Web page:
Gauging by chatter in the rarefied pockets of the gaming ether I tend to visit, there has been a noticeable surge in the past few months of interest in one of my own pet obsessions, Empire of the Petal Throne.
Curiously, that uptick seems less a creature of the traditional hardcore fan-base of M.A.R. Barker's work—the big-tent Tekumel yahoo group remains relatively low volume and seemingly unconcerned with the activity percolating outside it—but by a number of people involved in trying to get back to the “sword-and-planets”, classic-play fun of the original game.
This “radical” exploration (as in the literal meaning of the word: getting back to the roots) of EPT has come on a few fronts. On one-hand you have the somewhat conventional, yet utterly impressive tabletop play evident in our Minnesota friends who recently sponsored an exciting-sounding two-day mini-con of their own.
On the other, you have people exploring whole new dimensions of the setting and rules such as Ix's march toward a Tékumel pre-history space opera mentioned the other day. (Speaking of said blog there is a highly-amusing account of The Drune's own foray into our domain game experiment up today worth checking out.)
Even more radically, you have a number of people posing the question: can I run EPT as a game system minus Barker's planet completely? Some discussion has focused on providing an interesting and appropriate set of rules for a planetary romance homebrew setting that catches many of the same highlights of massive ancient ruins, elaborate exotic cultures, weird alien creatures etc. Indeed one enterprising soul, Mike D. over at Sword+1 blog has already gone as far as to edit down the original rules set into a Tekumel-less system.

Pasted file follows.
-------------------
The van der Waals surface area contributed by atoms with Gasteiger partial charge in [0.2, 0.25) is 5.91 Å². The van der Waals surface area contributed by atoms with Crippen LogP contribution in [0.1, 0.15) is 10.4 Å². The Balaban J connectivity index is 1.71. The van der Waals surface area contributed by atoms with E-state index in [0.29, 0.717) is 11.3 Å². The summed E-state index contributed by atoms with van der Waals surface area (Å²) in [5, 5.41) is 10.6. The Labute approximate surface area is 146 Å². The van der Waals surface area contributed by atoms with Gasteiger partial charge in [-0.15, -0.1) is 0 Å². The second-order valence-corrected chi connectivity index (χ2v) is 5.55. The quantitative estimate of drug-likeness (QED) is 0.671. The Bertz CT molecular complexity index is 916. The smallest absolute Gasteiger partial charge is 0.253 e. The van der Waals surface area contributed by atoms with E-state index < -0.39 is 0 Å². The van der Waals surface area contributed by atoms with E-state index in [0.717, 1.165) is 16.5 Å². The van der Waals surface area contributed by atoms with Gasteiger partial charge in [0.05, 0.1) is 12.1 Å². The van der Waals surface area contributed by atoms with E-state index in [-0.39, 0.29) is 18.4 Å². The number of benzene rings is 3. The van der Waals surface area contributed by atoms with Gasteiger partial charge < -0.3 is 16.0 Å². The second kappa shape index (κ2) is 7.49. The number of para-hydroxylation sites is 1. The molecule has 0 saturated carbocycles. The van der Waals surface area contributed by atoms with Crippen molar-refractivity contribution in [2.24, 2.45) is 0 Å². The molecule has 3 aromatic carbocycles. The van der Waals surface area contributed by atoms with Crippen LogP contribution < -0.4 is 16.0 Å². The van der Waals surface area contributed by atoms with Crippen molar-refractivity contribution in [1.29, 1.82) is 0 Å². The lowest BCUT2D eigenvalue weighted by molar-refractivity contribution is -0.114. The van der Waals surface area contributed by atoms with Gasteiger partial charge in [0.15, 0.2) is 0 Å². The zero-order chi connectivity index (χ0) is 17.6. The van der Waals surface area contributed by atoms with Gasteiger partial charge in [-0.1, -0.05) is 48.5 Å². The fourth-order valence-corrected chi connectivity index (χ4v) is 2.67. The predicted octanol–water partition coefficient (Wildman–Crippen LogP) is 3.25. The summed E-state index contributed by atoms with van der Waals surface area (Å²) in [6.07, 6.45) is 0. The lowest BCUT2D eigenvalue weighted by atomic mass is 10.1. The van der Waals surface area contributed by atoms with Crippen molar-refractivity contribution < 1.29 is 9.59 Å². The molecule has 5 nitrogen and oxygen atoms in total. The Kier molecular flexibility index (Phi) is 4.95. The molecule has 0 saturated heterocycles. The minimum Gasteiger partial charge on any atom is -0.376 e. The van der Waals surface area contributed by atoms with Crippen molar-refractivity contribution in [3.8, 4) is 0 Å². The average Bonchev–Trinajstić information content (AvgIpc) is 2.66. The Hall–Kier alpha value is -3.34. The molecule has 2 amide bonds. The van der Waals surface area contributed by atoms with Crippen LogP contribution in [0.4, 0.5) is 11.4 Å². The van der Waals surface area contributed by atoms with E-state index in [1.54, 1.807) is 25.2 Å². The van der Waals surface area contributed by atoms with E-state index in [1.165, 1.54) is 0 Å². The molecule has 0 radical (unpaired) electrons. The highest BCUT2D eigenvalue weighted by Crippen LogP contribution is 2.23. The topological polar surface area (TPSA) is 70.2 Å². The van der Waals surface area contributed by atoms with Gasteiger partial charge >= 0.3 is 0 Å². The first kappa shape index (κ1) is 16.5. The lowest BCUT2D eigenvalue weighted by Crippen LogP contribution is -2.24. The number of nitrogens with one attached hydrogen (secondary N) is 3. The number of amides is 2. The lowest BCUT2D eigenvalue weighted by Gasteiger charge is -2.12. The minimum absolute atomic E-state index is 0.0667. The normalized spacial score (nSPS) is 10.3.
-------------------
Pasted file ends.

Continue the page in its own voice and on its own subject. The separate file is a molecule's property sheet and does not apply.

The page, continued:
While personally I think EPT play would miss a vital spark without that metal-poor, tradition-heavy hothouse of a planet—if running it I would prefer some gonzo tweaks of my own as opposed to canning it altogether—I think they are valuable explorations.
Why? Because as a variant OD&D system that old dinosaur of a game has some simply great rules to futz with as house rules in their own right:
- A magnificent, old-school skill system (that we are using in the worldgame) for both run-of-the-mill vocations and strangely quirky magical, psychic ones for the adventuring classes. (Who doesn't want to play a magic-user that can at first level use a super-yogi skill to hold their breath for hours on end or contort their body in weird ways?)
- An attribute system that replaces some of the character-over-player skill attributes: Wisdom and Charisma.
- Interesting--and deadly--combat mechanics such as the option to choose to have a critical hit simply do double damage or go for broke with some exploding dice action. The damage-by-hit dice system and to-hit modifiers based for high scores in non-traditional, but logical attributes such as Intelligence.
- Domain rules for running fiefs in a non-medieval feudal campaign setting (a weakness of virtually every set of such rules D&D and it's imitators has produced).
- Wonderful guidelines for creating vast Underworlds with “Saturday Night Specials”.
And that is just my annotated list...